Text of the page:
It takes about 15 minutes for your stomach to signal your brain that it’s full, so wait before having second helpings.

You might find you don’t want it after all.

Find ways other than eating to cope with withdrawal cravings. Some people drink water, while others count to 100 – experiment until you find your own method.

Put safe, non-edible items in your mouth if oral cravings bother you. For example, you could use cinnamon sticks, or chew on sugarless gum.

If you need to snack, keep raw vegetable sticks and other low-fat, low-kilojoule foods on hand.

Eat more fruit, vegetables and wholegrain foods.

Cut back on high-fat, high-salt and high-sugar products. You can do this easily by not stocking these types of foods in your kitchen pantry.

Be kind to yourself if you do put on a few kilos. You are boosting your health by quitting.

If you put on weight after quitting smoking

If you’ve gained weight despite your best efforts, don’t despair. A few extra kilograms are a much lower risk compared to the risk of continuing to smoke.

You would have to gain over 40 kilograms above your recommended weight to equal the risk of heart disease posed by smoking.

Don’t think that taking up smoking again will mean you will shed the weight – sometimes it doesn’t. Concentrate on improving your diet and increasing your physical activity. See your doctor or dietitian for help and advice.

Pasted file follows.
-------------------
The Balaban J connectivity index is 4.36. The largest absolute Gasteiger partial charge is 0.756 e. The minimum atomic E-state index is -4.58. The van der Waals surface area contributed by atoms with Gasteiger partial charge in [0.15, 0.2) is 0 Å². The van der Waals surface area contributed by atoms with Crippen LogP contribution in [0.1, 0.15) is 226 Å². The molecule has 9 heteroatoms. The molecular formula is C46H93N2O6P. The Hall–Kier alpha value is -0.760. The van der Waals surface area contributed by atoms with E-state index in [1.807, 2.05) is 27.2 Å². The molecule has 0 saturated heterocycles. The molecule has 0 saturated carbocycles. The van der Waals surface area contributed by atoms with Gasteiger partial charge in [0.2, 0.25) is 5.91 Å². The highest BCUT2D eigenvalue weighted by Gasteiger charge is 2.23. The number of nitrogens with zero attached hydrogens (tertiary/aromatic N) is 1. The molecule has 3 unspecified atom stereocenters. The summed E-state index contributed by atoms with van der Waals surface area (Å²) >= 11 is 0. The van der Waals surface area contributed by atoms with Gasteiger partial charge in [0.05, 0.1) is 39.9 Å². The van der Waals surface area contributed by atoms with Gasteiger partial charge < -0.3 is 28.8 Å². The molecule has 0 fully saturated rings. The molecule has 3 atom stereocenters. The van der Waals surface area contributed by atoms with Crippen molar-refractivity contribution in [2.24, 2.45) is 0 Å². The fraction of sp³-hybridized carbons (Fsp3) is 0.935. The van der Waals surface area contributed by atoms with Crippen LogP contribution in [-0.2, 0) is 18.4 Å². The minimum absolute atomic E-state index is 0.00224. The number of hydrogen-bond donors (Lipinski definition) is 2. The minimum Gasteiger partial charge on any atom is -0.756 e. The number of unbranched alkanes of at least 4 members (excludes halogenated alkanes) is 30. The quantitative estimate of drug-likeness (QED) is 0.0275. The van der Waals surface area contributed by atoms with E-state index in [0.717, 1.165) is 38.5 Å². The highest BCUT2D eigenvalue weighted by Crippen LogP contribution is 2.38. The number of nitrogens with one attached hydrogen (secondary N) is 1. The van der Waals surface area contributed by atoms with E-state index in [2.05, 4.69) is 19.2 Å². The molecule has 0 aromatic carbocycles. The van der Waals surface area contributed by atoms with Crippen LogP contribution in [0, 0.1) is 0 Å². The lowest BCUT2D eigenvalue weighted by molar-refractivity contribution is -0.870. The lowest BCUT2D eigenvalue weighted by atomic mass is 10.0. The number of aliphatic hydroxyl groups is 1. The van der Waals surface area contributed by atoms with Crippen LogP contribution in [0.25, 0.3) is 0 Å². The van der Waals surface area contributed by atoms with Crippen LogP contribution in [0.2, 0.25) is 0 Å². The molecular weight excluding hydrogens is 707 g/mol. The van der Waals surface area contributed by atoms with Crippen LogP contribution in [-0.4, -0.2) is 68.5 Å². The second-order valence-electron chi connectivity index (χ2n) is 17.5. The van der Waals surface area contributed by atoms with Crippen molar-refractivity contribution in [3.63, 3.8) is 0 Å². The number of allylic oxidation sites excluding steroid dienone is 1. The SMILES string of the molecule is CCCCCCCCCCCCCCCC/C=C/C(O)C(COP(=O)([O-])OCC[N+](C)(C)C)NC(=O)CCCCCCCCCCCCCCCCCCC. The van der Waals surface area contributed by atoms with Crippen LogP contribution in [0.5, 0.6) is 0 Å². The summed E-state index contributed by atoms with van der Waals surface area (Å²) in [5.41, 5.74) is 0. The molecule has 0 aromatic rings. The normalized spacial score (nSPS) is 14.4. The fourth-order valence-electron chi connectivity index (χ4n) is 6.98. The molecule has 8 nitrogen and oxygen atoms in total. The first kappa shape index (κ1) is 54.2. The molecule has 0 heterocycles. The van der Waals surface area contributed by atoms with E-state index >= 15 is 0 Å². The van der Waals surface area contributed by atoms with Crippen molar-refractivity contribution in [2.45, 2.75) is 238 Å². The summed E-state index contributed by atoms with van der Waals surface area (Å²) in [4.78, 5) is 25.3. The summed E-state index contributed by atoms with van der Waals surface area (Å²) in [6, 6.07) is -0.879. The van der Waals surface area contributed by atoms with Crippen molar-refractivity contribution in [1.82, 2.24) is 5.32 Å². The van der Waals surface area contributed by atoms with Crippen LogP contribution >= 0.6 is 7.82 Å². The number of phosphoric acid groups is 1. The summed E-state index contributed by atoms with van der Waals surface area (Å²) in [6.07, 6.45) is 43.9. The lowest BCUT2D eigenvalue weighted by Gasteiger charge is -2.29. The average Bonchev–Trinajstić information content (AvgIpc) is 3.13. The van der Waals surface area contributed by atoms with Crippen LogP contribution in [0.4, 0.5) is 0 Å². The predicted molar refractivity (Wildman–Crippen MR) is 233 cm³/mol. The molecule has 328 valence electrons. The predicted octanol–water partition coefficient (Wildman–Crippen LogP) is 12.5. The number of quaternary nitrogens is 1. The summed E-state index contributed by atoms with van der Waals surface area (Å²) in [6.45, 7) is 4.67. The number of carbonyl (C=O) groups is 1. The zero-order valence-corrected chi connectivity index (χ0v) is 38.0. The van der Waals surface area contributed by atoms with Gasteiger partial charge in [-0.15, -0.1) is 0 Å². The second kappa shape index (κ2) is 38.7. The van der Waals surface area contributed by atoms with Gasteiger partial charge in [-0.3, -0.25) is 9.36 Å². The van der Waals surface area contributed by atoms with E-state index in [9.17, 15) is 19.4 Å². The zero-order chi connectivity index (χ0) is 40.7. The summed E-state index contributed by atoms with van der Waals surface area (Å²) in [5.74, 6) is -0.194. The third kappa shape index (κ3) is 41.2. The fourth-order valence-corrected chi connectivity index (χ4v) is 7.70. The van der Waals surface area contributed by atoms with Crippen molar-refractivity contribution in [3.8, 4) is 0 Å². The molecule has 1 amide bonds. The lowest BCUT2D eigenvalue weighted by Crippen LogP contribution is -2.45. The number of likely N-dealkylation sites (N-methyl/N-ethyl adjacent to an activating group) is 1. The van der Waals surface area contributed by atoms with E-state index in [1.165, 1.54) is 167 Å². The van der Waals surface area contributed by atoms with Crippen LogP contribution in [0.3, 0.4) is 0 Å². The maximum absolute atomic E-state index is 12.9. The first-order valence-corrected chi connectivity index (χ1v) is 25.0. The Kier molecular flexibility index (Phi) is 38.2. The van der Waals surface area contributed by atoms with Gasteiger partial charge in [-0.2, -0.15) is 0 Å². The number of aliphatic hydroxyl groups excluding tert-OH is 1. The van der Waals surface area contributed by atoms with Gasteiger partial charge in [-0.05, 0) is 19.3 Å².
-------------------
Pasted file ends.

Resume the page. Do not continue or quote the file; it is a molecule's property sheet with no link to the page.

Things to remember

About 80 per cent of smokers put on weight after they quit.

The causes of weight gain may include the effect of nicotine on the body, and the ex-smoker’s inclination to eat more food.

You would have to gain over 40 kilograms above your recommended weight to equal the risk of heart disease posed by smoking.

Adding in Exercise and Diet to Smoking Cessation

Adding exercise and a healthy diet to your post-smoking routine can help mitigate weight gain, which is exactly what the Kyoto researchers recommend for people with severe nicotine addiction.

Not only can exercise and diet prevent weight gain, it will also help lower the risk of heart problems and glucose intolerance (a pre-diabetic condition) associated with excess weight gain.

So, if you’re concerned about the weight gain that usually follows quitting smoking, it’s best to quit now before you become more dependent and gain more weight as a result.

Source & More Info: Healthline and Better Health


1 Comment

  • Great article. I often get clients and blog visitors asking about this topic specifically (as my blog is on weight loss and fitness). I’ll share some of your pointers at my blog in the future 🙂